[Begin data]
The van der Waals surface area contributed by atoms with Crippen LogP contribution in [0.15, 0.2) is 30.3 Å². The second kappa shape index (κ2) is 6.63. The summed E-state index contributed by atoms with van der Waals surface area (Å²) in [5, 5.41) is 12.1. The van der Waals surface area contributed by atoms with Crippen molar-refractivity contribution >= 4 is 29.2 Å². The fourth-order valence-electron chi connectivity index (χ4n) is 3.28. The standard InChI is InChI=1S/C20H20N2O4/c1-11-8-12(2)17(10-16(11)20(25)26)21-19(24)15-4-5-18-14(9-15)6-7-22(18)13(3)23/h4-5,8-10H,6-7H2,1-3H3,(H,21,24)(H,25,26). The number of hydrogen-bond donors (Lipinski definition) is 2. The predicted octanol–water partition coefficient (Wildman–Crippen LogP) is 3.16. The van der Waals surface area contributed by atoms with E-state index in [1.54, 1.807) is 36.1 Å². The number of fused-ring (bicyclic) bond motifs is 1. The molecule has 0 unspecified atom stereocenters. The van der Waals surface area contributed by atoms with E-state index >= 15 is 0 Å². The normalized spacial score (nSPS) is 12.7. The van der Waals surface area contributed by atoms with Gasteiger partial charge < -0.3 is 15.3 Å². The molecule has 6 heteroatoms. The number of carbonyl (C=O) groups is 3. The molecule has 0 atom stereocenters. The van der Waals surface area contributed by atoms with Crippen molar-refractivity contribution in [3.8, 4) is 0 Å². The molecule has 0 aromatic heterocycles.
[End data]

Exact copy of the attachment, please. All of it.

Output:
The van der Waals surface area contributed by atoms with Crippen LogP contribution in [0.15, 0.2) is 30.3 Å². The second kappa shape index (κ2) is 6.63. The summed E-state index contributed by atoms with van der Waals surface area (Å²) in [5, 5.41) is 12.1. The van der Waals surface area contributed by atoms with Crippen molar-refractivity contribution >= 4 is 29.2 Å². The fourth-order valence-electron chi connectivity index (χ4n) is 3.28. The standard InChI is InChI=1S/C20H20N2O4/c1-11-8-12(2)17(10-16(11)20(25)26)21-19(24)15-4-5-18-14(9-15)6-7-22(18)13(3)23/h4-5,8-10H,6-7H2,1-3H3,(H,21,24)(H,25,26). The number of hydrogen-bond donors (Lipinski definition) is 2. The predicted octanol–water partition coefficient (Wildman–Crippen LogP) is 3.16. The van der Waals surface area contributed by atoms with E-state index in [1.54, 1.807) is 36.1 Å². The number of fused-ring (bicyclic) bond motifs is 1. The molecule has 0 unspecified atom stereocenters. The van der Waals surface area contributed by atoms with E-state index >= 15 is 0 Å². The normalized spacial score (nSPS) is 12.7. The van der Waals surface area contributed by atoms with Gasteiger partial charge < -0.3 is 15.3 Å². The molecule has 6 heteroatoms. The number of carbonyl (C=O) groups is 3. The molecule has 0 atom stereocenters. The van der Waals surface area contributed by atoms with Crippen molar-refractivity contribution in [3.8, 4) is 0 Å². The molecule has 0 aromatic heterocycles.